As always, it could probably do with hiding in the 'to be reviewed' drawer for a few months.


Between the capital letter of my morning
and the full stop of my evening
occurred my day,
crafted from a library of truths and yesterdays
shaped by tomorrow's uncertainty
and finally
performed in surprise
like an intimate kiss with a stranger.

Posted by Jennifer Liston

Apr '12 20
It's day number 20 and I must be quite tired because today's poem is rather odd.

I don't know that I'd even call it a poem.

One of my fellow students, Josephine, posted a link to an article about a Ghost Nets exhibition.

I only glanced at the first few lines of it because the title had already taken me away in a completely different direction. I wrote this with tongue firmly planted in cheek.

As always, these productions are fresh from my head to pencil to screen but could do with being put into storage for a while to mature.

Ghost nets

are a serious issue for your average house phantom.
The last thing a busy ghost needs is to be bothered by the living.
Most ghosts are preoccupied with hauntings deadlines,
séance project management and implementation,
running the occasional poltergeist manifestation
and generally going about their supernatural business.
At the annual Ghost Net conference
troubled spectres present overhead transparencies
with graphs that illustrate how ghost net setting is on the increase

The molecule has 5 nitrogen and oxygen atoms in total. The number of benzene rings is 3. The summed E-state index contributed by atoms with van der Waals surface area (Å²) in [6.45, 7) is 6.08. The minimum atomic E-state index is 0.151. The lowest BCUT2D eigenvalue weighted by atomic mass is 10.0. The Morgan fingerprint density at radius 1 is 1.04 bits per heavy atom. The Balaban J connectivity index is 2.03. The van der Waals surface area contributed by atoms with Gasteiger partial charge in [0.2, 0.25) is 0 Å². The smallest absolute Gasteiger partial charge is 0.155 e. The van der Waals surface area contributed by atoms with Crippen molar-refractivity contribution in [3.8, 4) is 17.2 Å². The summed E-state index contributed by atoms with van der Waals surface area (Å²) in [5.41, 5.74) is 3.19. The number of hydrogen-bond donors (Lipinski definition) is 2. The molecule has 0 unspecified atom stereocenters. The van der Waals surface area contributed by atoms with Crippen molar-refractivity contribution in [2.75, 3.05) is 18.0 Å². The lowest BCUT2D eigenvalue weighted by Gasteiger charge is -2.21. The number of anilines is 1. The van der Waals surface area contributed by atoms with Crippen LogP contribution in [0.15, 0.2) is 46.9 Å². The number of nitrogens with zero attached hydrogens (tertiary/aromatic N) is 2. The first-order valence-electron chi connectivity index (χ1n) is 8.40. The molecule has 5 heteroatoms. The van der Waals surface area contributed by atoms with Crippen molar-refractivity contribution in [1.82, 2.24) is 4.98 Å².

as the living tune in to the ghost population,
and propose methodologies for ghost net detection and safe disposal;
discussion panels and workshops are particularly popular.
A Ghost Net Tax was proposed:
this sparked a major protest
and led to Occupy Convents, Occupy Graveyards and Occupy Hotels
(they needed special permits for Occupy Churches).

Posted by Jennifer Liston

Apr '12 19
Here's my poem for day number 19 in my poem-a-day project for April.

I received Sydney Writers' Centre e-newsletter today and after reading the 'Weird Words' section, this poem prickled its way onto the page.

House of hedgehog

I love it when a word
springs off the page
and startles me,
grabbing my neck
with first and last syllables,
tightening its hold
with middle syllables,
then releasing me,
standing back, cheeky,
to inspect me.
I love it when a word
wants to be welcomed
into the lemon-scented home of my vocabulary,
paraded in front of other residents,
admired, tasted, heard.
I love it when a word
wants to mark its own terrain in my lexicon.
The word that did this to me today?

Posted by Jennifer Liston

Apr '12 18
Today is day #18 in my poem-a-day extravaganza for April.

Over at Writers Digest (thanks to Mike Hopkins for the link) Robert Lee Brewer is offering a prompt each day for ideas for poems.

One suggestion was to write a 'mixed up' poem. This could be interpreted any way you want.

Here's where I went:

Trading places

If you were gazing at a blank page
while I was licking my bowl clean
what would you write?
If you doubted your own ability
while I dozed on my bed after a long walk
what would you do?
If you felt insecure
while I was gnawing a juicy marrow bone
how would you cope?
If you were wondering what was the point
while I was wagging my tail
what would you conclude?
If you asked yourself whether you could ever trust again,
while I waited for you to feed me,
what would you answer?

Posted by Jennifer Liston

Apr '12 17
Here's another poem as part of my poem-a-day effort for April.

I was inspired to write a Tanka by Mike Hopkins. A Tanka is a Japanese form of five lines structured with five, seven, five, seven and seven syllables respectively.

The subject matter was sparked by Robert's gorgeous photo for today, which you can see over here.


Bug trawling gecko
you stick to the ribbed window
like glue, unmoving;
pale pink skin, legs splayed, feasting
at your local fast food joint.

Posted by Jennifer Liston